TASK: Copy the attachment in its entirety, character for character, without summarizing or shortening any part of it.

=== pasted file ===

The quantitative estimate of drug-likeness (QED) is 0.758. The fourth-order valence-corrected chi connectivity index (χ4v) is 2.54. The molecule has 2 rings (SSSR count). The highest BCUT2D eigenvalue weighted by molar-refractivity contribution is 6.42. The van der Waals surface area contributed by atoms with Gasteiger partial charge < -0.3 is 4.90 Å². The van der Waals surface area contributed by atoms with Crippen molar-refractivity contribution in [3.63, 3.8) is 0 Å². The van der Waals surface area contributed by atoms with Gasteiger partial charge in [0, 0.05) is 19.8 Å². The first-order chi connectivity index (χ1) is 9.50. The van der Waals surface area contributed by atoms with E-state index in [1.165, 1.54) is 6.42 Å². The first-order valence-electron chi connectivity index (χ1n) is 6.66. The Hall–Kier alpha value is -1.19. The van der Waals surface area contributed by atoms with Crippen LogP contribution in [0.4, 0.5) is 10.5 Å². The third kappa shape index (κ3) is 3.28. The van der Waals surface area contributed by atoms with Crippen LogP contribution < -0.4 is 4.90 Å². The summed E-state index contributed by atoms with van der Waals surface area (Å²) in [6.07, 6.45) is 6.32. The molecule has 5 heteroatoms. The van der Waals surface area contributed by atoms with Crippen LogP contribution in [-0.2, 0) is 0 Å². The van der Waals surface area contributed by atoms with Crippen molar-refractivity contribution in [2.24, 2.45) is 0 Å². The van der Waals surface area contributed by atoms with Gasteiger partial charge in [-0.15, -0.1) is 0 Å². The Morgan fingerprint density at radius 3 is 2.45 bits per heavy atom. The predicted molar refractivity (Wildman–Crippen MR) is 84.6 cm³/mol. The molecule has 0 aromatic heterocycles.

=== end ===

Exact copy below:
The quantitative estimate of drug-likeness (QED) is 0.758. The fourth-order valence-corrected chi connectivity index (χ4v) is 2.54. The molecule has 2 rings (SSSR count). The highest BCUT2D eigenvalue weighted by molar-refractivity contribution is 6.42. The van der Waals surface area contributed by atoms with Gasteiger partial charge < -0.3 is 4.90 Å². The van der Waals surface area contributed by atoms with Crippen molar-refractivity contribution in [3.63, 3.8) is 0 Å². The van der Waals surface area contributed by atoms with Gasteiger partial charge in [0, 0.05) is 19.8 Å². The first-order chi connectivity index (χ1) is 9.50. The van der Waals surface area contributed by atoms with E-state index in [1.165, 1.54) is 6.42 Å². The first-order valence-electron chi connectivity index (χ1n) is 6.66. The Hall–Kier alpha value is -1.19. The van der Waals surface area contributed by atoms with Crippen LogP contribution in [0.4, 0.5) is 10.5 Å². The third kappa shape index (κ3) is 3.28. The van der Waals surface area contributed by atoms with Crippen LogP contribution < -0.4 is 4.90 Å². The summed E-state index contributed by atoms with van der Waals surface area (Å²) in [6.07, 6.45) is 6.32. The molecule has 5 heteroatoms. The van der Waals surface area contributed by atoms with Crippen LogP contribution in [-0.2, 0) is 0 Å². The van der Waals surface area contributed by atoms with Crippen molar-refractivity contribution in [2.24, 2.45) is 0 Å². The van der Waals surface area contributed by atoms with Gasteiger partial charge in [-0.15, -0.1) is 0 Å². The Morgan fingerprint density at radius 3 is 2.45 bits per heavy atom. The predicted molar refractivity (Wildman–Crippen MR) is 84.6 cm³/mol. The molecule has 0 aromatic heterocycles.